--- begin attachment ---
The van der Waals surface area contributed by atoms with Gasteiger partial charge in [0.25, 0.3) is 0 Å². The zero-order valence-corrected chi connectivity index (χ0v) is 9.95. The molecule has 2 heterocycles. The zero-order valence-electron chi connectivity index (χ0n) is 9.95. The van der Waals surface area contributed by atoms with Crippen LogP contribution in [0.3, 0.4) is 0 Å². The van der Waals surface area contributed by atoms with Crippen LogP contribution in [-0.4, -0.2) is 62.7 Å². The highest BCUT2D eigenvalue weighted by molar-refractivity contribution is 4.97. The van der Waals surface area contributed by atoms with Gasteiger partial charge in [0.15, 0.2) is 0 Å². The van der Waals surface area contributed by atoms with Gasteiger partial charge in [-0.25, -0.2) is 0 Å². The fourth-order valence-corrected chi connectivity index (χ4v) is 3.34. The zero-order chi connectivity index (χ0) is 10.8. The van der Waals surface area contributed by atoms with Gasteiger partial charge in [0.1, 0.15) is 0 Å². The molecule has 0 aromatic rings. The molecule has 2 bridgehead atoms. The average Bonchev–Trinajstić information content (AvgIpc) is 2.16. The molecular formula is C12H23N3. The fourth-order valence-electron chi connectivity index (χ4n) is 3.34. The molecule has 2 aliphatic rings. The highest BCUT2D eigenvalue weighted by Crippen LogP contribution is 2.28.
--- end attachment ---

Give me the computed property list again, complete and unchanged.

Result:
The van der Waals surface area contributed by atoms with Gasteiger partial charge in [0.25, 0.3) is 0 Å². The zero-order valence-corrected chi connectivity index (χ0v) is 9.95. The molecule has 2 heterocycles. The zero-order valence-electron chi connectivity index (χ0n) is 9.95. The van der Waals surface area contributed by atoms with Crippen LogP contribution in [0.3, 0.4) is 0 Å². The van der Waals surface area contributed by atoms with Crippen LogP contribution in [-0.4, -0.2) is 62.7 Å². The highest BCUT2D eigenvalue weighted by molar-refractivity contribution is 4.97. The van der Waals surface area contributed by atoms with Gasteiger partial charge in [0.15, 0.2) is 0 Å². The van der Waals surface area contributed by atoms with Gasteiger partial charge in [-0.25, -0.2) is 0 Å². The fourth-order valence-corrected chi connectivity index (χ4v) is 3.34. The zero-order chi connectivity index (χ0) is 10.8. The van der Waals surface area contributed by atoms with Gasteiger partial charge in [0.1, 0.15) is 0 Å². The molecule has 0 aromatic rings. The molecule has 2 bridgehead atoms. The average Bonchev–Trinajstić information content (AvgIpc) is 2.16. The molecular formula is C12H23N3. The fourth-order valence-electron chi connectivity index (χ4n) is 3.34. The molecule has 2 aliphatic rings. The highest BCUT2D eigenvalue weighted by Crippen LogP contribution is 2.28.